It has been a while since I've done a giveaway...
I think today is a good day to change that!
This month I have immersed myself in some first-rate fiction. I have read the first two books in the Defiance trilogy by Mary DeMuth. Daisy Chain and A Slow Burn. Redemptive fiction that tackles the hard parts of life. I could hardly put them down and once I did, I found my thoughts drifting back to the characters. For me, that is the sign of a worthy read.
Today I am going to give you, my dear readers, the chance to win a copy of A Slow Burn!
But first, enjoy an interview with the author, Mary DeMuth.
Tell me a little bit about your background and your family.
You can read my testimony on my website (http://www.marydemuth.com/). I came from a difficult upbringing, but Jesus saw fit to find me at fifteen. He has utterly changed my life.
I’ve been married 18 years to my husband Patrick (who’s been told he looks like George Clooney on more than one occasion). Interesting side note: I’ve been told I look like Laura Dern, and we share the EXACT same birthday. Twins separated at birth? Possibly. If you’re reading this and you’re chums with Laura, could you probe a bit?
George (er, Patrick) and I have three kids: Sophie, Aidan and Julia. Sophie’s learning to drive—and what’s interesting is that I’m not worried about it. She’s a careful driver. My son Aidan is thirteen. He’s passionate about finding water for a small village in Ghana. We got to go on the trip of a lifetime to meet the village of Sankpem last summer. Our daughter Julia is ten and is deeply kindhearted, beautiful inside and out. We also have an overly needy (farting) dog and a fat & fuzzy (sometimes cranky) cat.
What has God been teaching you lately?
To learn how to embrace subtlety. I’m a loud, in your face, writer. I’m learning to create nuance. This, of course, translates into my everyday life too.
Alas, the other thing is pretty convoluted and deep, but it has to do with learning to trust God’s love for me, even if some people in my life act in enemy-like ways. (I’m sure none of you have ever struggled with this.) In other words, what do you do when some voices say unkind and untrue things? Used to be I took those words like morsels into my heart and chewed on them until the poison saturated me. Now I’m learning to weigh the words briefly, then place them in Jesus’ hands. It’s a discipline to do that. The tricky part comes when I act as my enemy, hurling insults at myself. It’s all about giving every word to Jesus and choosing to believe His words about me. I am dearly loved. Wow.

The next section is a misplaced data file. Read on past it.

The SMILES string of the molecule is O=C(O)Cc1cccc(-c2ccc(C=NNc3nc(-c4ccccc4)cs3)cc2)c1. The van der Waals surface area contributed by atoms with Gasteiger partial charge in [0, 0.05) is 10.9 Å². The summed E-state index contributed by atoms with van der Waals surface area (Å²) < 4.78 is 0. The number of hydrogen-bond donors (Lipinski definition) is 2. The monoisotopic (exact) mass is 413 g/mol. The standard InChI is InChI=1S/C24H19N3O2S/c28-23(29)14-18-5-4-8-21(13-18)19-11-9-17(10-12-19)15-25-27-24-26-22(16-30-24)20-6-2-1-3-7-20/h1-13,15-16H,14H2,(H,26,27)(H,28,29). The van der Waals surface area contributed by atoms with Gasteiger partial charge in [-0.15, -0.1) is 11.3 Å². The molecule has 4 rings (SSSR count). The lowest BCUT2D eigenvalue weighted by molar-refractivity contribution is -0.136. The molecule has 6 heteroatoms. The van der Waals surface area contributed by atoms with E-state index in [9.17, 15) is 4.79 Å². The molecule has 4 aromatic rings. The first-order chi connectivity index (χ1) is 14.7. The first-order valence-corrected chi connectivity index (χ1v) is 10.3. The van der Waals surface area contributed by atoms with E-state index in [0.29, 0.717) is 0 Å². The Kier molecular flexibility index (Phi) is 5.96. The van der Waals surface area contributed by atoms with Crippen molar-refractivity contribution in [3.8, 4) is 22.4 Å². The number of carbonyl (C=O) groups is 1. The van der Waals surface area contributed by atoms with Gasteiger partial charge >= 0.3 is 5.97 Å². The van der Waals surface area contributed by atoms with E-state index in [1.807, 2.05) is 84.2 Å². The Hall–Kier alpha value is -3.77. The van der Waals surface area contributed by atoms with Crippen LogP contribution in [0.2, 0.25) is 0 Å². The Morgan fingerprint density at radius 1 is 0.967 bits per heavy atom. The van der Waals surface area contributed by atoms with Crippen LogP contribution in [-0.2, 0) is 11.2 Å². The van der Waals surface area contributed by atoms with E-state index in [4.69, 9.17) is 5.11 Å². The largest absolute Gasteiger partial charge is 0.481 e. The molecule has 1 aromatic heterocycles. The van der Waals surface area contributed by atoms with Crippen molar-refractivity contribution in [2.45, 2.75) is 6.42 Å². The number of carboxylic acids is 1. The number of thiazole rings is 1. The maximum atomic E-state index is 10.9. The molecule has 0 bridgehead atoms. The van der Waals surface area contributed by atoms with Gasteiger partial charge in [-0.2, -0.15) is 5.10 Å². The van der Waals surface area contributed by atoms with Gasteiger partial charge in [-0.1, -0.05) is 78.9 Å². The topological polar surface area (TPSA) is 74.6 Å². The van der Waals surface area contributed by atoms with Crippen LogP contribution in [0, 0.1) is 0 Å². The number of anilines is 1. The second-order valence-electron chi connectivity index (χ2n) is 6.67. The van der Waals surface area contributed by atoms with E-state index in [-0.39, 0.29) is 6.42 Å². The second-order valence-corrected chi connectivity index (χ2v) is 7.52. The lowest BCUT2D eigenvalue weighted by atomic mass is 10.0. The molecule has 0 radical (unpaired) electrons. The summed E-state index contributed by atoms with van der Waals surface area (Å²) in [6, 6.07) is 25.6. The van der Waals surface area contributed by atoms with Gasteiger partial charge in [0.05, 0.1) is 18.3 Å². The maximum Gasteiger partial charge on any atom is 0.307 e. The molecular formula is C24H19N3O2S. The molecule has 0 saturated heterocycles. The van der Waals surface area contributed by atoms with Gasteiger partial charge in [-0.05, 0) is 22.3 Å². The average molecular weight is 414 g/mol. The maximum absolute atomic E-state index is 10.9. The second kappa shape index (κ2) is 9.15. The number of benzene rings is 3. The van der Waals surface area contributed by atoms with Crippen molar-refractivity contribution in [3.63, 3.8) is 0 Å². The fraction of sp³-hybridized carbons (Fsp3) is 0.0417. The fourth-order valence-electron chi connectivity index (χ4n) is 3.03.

How did you get involved in writing?
I’ve been writing since college when the bug hit me. I wrote my first short story about a missionary going to Russia (when it was firmly encased behind the iron curtain) and having to do all these clandestine things to share the gospel. I’m embarrassed to write this, but the piece started with these four words: Thump, thump, thump, thump (representing the protagonist’s heartbeat, of course).
I’ve been actively writing since 1992 when my daughter Sophie was born. I created a newsletter that helped moms manage their homes. I bought my first computer from the proceeds. I also designed and edited church newsletters, wrote homeschooling curriculum, and even wrote a script for an ultrasound training video. Soon after, short stories started flying out of me. When we moved from East Texas to Dallas for my husband to go to Dallas Seminary, I decided to get serious. I met my friend Sandra Glahn then, a professor at the seminary and a published writer. She shepherded me through the query-letter-writing process and has been an incredible cheerleader.
In 2002, I wrote my first novel. In 2003, I signed with an agent, then signed two nonfiction books. Since then, I’ve had five books published (those included), Daisy Chain being my sixth book. The first novel I wrote is yet to be published.
Where did you get the idea for the book?
I wrote the series of stories based on hearing friends of mine talk about their Christian homes that appeared great on the outside, only to hide abuse on the inside. This really bothered me. Daisy became the inciting incident to explore three people’s stories relating to authenticity and hiding. In book one, Daisy Chain, I explore a teenage boy’s perspective to a family in crisis. In book two, A Slow Burn, I examine what would it be like to have deep, deep mommy regrets enough to want to be free from them. In book three, Life in Defiance, I tell the conclusion of the story through a battered wife’s perspective.
I am not a teenage boy. Nor am I a neglectful mother. And I’m not a battered wife. But I’ve interacted with folks who are. It’s for them that I wrote these stories.
What are the major themes of the book?
You’re never too far from God’s grace and love and forgiveness. That God is a pursuing, redemptive, relentless God. He loves His children, even when they run far, far away. That Jesus comes to us in surprising packages, and sometimes we’re so bothered by appearances that we miss Him.
What do you hope readers will take away from your book?
That God is bigger than our sin, our regret, our hopelessness. He takes delight in intersecting the darkest of circumstances. He is there, available.
Thank you Mary.
For a chance to win A Slow Burn, please leave me a comment.
I'll draw and announce the winner on Monday!